The next few months present you with a few decisions about protecting your brand name on the internet. We are in the midst of the first large expansion of “generic top level domain names” (gTLD) to add to the existing group that includes .com, .net and .info. Immediately, you need to decide if you will block an adult site from using your registered mark with the .xxx extension (such as hilton.xxx). The expansion also requires trademark owners, and those who want to become deeply involved in controlling a brand or their industry, to determine if and how much they will spend, both affirmatively and defensively, to ensure that they, and no one else, can use their trademarks in gTLDs (such as .hilton or .hotel).
You can stop anyone from using your registered trademark as part of the new .xxx adult entertainment site for a few hundred dollars. You can also purchase the generic Top Level Domain that matches your brand name or a generic name of your industry, if you are willing to pay at least $185,000 and set up a system to be a domain name registrar.
Between now and October 28, 2011, if you own a federal trademark registration, you can file to block anyone from using your mark with the .xxx extension as a domain name. As of 2012, websites showing adult content will be able to use the .xxx extension, and might try to catch internet users by adding brand names before the .xxx. To protect your registered mark, you can pay a filing fee (approximately $300) to prevent all adult sites from using your mark. The filing has a few nuances to it. Only registered marks are entitled to the protection, so if you use a brand without having registered it, you cannot benefit from this “Sunrise” period. You instead would have to stop an infringing use through the normal dispute resolution process or in the courts, if someone adds your mark to their .xxx extension. The filing only disallows others from using your brand; you cannot use the domain name yourself unless you want to run a website with adult-based content. The “hold” lasts for ten years, with no good information about what happens after that.
While paying the fee seems a bit like extortion, it may be cost-effective to pay the fee so you have fewer worries about infringers or about your customers/clients hitting upon a porn site when they are looking for you. If you have so many registrations that the fee would become expensive, or if you believe your mark(s) are not that attractive to the adult entertainment business, you might be more willing to take your chances with an adult site not using your name, or rely on the dispute resolution process down the road. You could also consider sending a letter to the registrar that is distributing the .xxx names and warn the registrar that any use of your name would be deemed an infringement. No cases have determined if such a letter would be effective, but it seems like a plausible option for those with nationally famous brands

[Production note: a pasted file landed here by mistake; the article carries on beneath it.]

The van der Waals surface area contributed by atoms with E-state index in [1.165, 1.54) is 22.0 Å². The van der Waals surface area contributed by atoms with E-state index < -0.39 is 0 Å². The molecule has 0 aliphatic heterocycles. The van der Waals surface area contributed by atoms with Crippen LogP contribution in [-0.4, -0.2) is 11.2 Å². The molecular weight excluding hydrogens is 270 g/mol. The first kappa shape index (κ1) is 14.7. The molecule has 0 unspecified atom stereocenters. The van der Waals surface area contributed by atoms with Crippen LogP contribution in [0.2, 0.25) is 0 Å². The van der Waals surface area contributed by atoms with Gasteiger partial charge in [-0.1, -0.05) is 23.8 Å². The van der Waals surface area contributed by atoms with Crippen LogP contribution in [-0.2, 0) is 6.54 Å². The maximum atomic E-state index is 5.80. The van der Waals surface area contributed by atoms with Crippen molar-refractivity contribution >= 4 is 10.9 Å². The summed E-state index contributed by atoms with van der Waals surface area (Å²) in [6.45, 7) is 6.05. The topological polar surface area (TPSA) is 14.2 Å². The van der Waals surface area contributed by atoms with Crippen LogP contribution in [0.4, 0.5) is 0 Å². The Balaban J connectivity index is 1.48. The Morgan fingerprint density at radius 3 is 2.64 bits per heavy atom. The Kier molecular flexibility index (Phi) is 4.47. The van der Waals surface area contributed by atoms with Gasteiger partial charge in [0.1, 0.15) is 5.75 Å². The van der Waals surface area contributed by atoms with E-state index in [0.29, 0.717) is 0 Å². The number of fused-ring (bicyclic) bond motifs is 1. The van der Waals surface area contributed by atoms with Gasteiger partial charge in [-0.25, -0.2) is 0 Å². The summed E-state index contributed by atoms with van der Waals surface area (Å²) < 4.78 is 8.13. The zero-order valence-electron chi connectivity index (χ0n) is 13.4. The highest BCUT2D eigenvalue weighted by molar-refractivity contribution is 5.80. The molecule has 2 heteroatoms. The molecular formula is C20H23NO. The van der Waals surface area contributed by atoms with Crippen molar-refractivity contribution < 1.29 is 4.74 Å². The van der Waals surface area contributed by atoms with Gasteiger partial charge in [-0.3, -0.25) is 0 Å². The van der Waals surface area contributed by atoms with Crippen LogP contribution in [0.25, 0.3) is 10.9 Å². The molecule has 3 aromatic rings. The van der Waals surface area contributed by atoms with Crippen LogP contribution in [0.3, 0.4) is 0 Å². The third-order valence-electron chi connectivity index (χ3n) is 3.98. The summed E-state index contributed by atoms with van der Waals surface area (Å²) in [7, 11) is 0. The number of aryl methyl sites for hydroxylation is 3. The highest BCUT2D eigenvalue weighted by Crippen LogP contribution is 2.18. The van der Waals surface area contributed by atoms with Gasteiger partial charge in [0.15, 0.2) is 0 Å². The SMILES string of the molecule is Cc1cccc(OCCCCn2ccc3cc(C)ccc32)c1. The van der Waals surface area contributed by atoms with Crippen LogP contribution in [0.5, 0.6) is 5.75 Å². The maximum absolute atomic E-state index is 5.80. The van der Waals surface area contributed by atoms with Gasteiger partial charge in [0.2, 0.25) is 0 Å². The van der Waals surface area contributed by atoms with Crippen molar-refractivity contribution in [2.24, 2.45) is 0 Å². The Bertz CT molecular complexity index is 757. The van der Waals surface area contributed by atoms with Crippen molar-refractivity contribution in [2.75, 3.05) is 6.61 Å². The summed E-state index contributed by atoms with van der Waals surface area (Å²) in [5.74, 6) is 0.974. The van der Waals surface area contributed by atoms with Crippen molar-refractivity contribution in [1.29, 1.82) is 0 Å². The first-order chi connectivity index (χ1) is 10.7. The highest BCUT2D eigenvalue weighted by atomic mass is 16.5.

If your business model includes controlling your market, then you should consider applying to own a generic Top Level Domain that includes your industry name (.hotel) or your brand name (.hilton). Beginning January 12, 2012 anyone interested in owning a gTLD and running a registrar for that gTLD can pay the $185,000 filing fee (and $25,000 annually) and bid on a gTLD. To be awarded a gTLD you must prove that you have a rational connection to the gTLD and the support of your industry. You must also show you have the financial and technical wherewithal to operate as a registrar (such as Go Daddy or Network Solutions). You will then be the one through whom anyone registers their domain name that includes the extension you own.
The purpose of opening new extensions is to recognize that there is somewhat of a shortage of usable domain names, and to create diverse spaces that attract certain industries. It remains to be seen in the short run and the long run whether the popularity of the .com extension will dissipate, and whether internet users will eventually become more used to having domain names with varying gTLDs. However, the difficulty in finding a viable .com domain that is not already registered may increase the popularity of the new gTLDs.
The vetting process for awarding gTLDs is fairly extensive, and a guide is available at the www.icann.org website. Be sure to access the newest guide dated September 19, 2011. Key aspects of the application process include consideration if more than one entity bids on the same name. If both candidates are qualified, the parties enter a bidding process, so the cost of the gTLD might rise significantly for a popular name. The process also includes a system for trademark owners to object to applications for gTLDs that might infringe on their marks, and a process for dispute resolution.
Depending on how important your brand is to you, or how much you want to control the use of your industry’s name, you may want to spend the money for the only opportunity you may ever have to capture the name as a generic Top Level Domain.
For more information, contact Gordon Feinblatt’s Intellectual Property and Technology Group: Ned T. Himmelrich (410-574-4171 email@example.com) or Martha Lessman Katz (410-576-4053 firstname.lastname@example.org).